Across North America, movements of people have come together to build economic, social and political systems that are oriented toward healthy communities. Often, that means systems that function outside of the parameters of capitalism.
The James and Grace Lee Boggs Center to Nurture Community Leadership is one such organization, inspiring thoughtful change and supporting cooperative businesses and education in Detroit, Michigan. Its mission is “to nurture the transformational leadership capacities of individuals and organizations committed to creating productive, sustainable, ecologically responsible, and just communities” and this mission manifests in the center’s workshops, events, classes and community network.
Another organization is the Jackson, Mississippi-based Cooperation Jackson, whose mission is “to build worker organized and owned cooperatives [that] will be a catalyst for the democratization of our economy and society overall.” The organization has been successful to the point of municipal-wide grassroots organizing that has given them political power in the form of the mayor’s office. Many consider the Jackson community’s nonviolent action and strategic organizing to be revolutionary.
Naturally, groups and individuals involved in strategic organizing for economic and political change often reach out to one another for support and to learn from each other. As local movements grow and develop, that support becomes even more important.
In North America, the newly launched Symbiosis network includes 15 groups — including the Boggs Center and Cooperation Jackson — and 300 individuals from across the continent united as a confederation of concerned citizens and activists with goals rooted in solidarity, sharing and direct democracy. The work is culminating in a congress of municipal movements this September in Detroit.
The idea is to cultivate “long-term dual power,” according to Katie Horvath, a coordinator with Symbiosis. “We know we aren’t going to change systemic effects of capitalism … unless we go beyond municipal organizing. We wanted to lay the infrastructure for making decisions at a confederated level,” Horvath says.
She says the idea of building dual power is about “how to build a new society in the old without falling into the utopian trap of small isolated communities … to actually be able to create networks that start to challenge and replace existing political and economic institutions.”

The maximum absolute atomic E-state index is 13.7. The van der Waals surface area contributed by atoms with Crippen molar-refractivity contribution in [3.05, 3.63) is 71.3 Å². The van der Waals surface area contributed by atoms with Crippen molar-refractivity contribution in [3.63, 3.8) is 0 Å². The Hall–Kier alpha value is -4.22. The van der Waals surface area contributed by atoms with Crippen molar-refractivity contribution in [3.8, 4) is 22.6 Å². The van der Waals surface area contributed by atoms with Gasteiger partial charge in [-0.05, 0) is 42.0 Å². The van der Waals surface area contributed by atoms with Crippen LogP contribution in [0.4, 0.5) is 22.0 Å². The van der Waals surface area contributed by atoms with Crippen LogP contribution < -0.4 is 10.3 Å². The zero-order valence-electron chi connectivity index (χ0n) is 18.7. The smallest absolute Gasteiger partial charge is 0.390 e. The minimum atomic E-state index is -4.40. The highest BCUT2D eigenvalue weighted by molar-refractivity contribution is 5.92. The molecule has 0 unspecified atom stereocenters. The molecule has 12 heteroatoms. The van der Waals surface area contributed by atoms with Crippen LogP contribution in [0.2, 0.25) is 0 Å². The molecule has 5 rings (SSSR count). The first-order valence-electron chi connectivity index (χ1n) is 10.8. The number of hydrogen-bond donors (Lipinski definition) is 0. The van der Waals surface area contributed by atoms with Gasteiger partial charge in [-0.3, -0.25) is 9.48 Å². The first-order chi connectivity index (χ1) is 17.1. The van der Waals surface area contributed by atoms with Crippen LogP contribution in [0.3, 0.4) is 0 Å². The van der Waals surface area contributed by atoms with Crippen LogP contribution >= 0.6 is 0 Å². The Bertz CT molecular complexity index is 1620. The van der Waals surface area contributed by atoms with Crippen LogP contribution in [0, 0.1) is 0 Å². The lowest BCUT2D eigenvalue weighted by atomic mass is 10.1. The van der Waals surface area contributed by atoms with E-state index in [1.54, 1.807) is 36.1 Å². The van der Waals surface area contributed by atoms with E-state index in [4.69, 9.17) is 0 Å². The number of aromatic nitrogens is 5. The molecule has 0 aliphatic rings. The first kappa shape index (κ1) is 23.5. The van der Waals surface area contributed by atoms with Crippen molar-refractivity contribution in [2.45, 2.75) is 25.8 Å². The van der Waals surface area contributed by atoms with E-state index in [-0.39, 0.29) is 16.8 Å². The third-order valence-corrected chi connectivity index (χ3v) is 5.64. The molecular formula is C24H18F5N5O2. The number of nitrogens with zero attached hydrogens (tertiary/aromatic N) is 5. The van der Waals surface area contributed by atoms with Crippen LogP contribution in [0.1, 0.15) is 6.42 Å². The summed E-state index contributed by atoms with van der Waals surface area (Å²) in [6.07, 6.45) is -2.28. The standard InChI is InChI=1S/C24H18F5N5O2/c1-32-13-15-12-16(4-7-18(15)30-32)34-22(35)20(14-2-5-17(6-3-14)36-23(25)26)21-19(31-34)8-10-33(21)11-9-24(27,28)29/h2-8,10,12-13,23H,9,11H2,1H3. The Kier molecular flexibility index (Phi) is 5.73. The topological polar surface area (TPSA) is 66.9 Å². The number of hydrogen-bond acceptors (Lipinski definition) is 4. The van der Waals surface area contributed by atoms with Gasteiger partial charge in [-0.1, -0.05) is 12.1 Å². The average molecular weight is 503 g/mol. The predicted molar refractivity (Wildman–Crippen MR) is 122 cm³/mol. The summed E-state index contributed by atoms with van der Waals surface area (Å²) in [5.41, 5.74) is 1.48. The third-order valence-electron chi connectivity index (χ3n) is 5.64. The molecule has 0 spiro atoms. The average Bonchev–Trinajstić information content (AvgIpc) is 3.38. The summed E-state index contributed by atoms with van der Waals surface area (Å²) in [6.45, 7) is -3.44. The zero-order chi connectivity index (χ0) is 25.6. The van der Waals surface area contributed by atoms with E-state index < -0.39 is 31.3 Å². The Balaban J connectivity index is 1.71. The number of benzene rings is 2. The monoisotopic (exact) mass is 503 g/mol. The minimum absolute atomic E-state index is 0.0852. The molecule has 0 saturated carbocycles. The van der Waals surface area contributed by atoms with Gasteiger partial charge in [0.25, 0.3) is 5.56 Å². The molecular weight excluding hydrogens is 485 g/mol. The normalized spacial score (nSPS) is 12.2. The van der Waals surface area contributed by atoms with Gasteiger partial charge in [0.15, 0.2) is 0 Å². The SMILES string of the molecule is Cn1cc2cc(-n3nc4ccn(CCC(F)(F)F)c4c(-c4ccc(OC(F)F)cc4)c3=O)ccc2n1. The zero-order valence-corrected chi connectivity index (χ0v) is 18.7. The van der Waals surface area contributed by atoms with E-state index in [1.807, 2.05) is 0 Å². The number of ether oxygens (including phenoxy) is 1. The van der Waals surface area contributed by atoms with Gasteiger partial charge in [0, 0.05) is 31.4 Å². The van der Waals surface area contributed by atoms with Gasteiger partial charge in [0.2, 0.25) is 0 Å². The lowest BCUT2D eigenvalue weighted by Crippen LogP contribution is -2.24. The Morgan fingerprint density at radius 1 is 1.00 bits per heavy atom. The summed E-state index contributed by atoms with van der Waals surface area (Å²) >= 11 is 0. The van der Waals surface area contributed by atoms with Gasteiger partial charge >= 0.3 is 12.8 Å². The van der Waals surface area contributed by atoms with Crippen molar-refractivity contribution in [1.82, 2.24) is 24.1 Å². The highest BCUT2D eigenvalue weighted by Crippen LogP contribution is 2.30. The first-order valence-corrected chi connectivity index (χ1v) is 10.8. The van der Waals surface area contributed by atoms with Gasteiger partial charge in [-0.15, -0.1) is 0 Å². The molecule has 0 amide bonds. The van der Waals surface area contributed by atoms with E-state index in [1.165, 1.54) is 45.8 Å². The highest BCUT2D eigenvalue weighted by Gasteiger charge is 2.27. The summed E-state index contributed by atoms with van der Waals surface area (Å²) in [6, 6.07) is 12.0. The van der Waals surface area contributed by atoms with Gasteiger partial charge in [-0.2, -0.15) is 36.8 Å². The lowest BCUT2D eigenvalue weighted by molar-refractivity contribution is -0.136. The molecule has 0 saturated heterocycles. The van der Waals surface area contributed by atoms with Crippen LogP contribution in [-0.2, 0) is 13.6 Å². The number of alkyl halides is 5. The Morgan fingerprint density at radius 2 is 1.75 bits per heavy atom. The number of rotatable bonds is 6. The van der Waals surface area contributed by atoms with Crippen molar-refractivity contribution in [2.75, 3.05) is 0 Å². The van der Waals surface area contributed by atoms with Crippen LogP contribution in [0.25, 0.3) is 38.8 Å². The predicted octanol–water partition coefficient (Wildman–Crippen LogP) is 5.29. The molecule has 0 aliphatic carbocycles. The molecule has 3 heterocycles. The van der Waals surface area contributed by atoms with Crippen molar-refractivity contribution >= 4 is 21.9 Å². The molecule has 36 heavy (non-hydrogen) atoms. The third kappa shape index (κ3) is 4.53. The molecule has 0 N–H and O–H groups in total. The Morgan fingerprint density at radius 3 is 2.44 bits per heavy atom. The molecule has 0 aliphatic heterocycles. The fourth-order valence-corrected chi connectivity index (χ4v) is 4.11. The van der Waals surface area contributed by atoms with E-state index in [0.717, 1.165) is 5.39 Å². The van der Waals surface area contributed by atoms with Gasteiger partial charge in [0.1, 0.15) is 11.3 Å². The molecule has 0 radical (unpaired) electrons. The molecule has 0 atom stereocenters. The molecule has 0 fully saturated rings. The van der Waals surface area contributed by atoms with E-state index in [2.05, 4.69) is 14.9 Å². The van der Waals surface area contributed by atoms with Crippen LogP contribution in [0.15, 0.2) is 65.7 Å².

What that actually looks like changes from place to place. Horvath points to Cooperation Jackson as a model where, through the work of building economic cooperatives that feed into one another, local organizing can capture political power, just as the movement that started Cooperation Jackson captured the mayoral position.
With September’s congress, Horvath hopes to “learn best practices from groups that are further along in this process” than she is in Detroit. She adds that in Detroit, the group is “trying to connect direct democratic institutions that already exist into a citywide network that is capable of taking on the current political and economic institutions that have a stranglehold on the city.”
The congress will be an opportunity for local organizations from across North America to share resources, strategies and solutions, and to determine future plans.
Mario Quintero, a part of the Symbiosis network in Mexico, is a coordinator with the group Asamblea de los Pueblos Indígenas del Istmo de Tehuantepec en Defensa de la Tierra y el Territorio (APIIDTT) (Assembly of the Indigenous Peoples of the Isthmus of Tehuantepec in Defense of the Land and the Territory), doing organizing work in Southeast Mexico.
APIIDTT works in communities of Native peoples, such as Binniza, Ikoots, Zoques, Chontales and Mixes, especially in defending the land against what Quintero calls “megaprojects” — the expansion of extractive industries like mining that threaten the natural and cultural assets of the people. The organization also fights against high electric rates, and participates in multiple national alliances including in the Red Nacional de Resistencia Civil (National Network of Civil Resistance), and the Congreso Nacional Indígenas y el Concejo Indígena de Gobierno (National Indigenous Congress and the Indigenous Council of Government).
APIIDTT is joining the Symbiosis movement because the challenges presented by hyper-capitalism are shared across borders. “It is very necessary to create networks of collaboration, mutual support and rebellions,” says Quintero. “We also believe in the idea of building federations and confederations, strengthening inter-continentalism and building autonomy.”
Dialogue across borders and with other groups, he says, is important. In this way, they are able to share methods across the Americas, promote a collaborative community, and share information in ways that transcend repression and media isolation.
That’s what Symbiosis seems to be about: sharing knowledge, experience and information on how direct democracy and cooperation is working locally, and spreading those lessons and experience to support one another on a much larger scale.
“We must open communication channels to facilitate the exchange of experiences,” says Quintero.
The goal, says Horvath, is to “crowd out institutions with a lot of power over our lives by meeting our needs and the needs of our neighbors.”
Collaborating with people already doing that, in the real world rather than the digital one, can reinforce the power of it.
Learn more at symbiosis-revolution.org/launch.
This article was produced by Local Peace Economy, a project of the Independent Media Institute.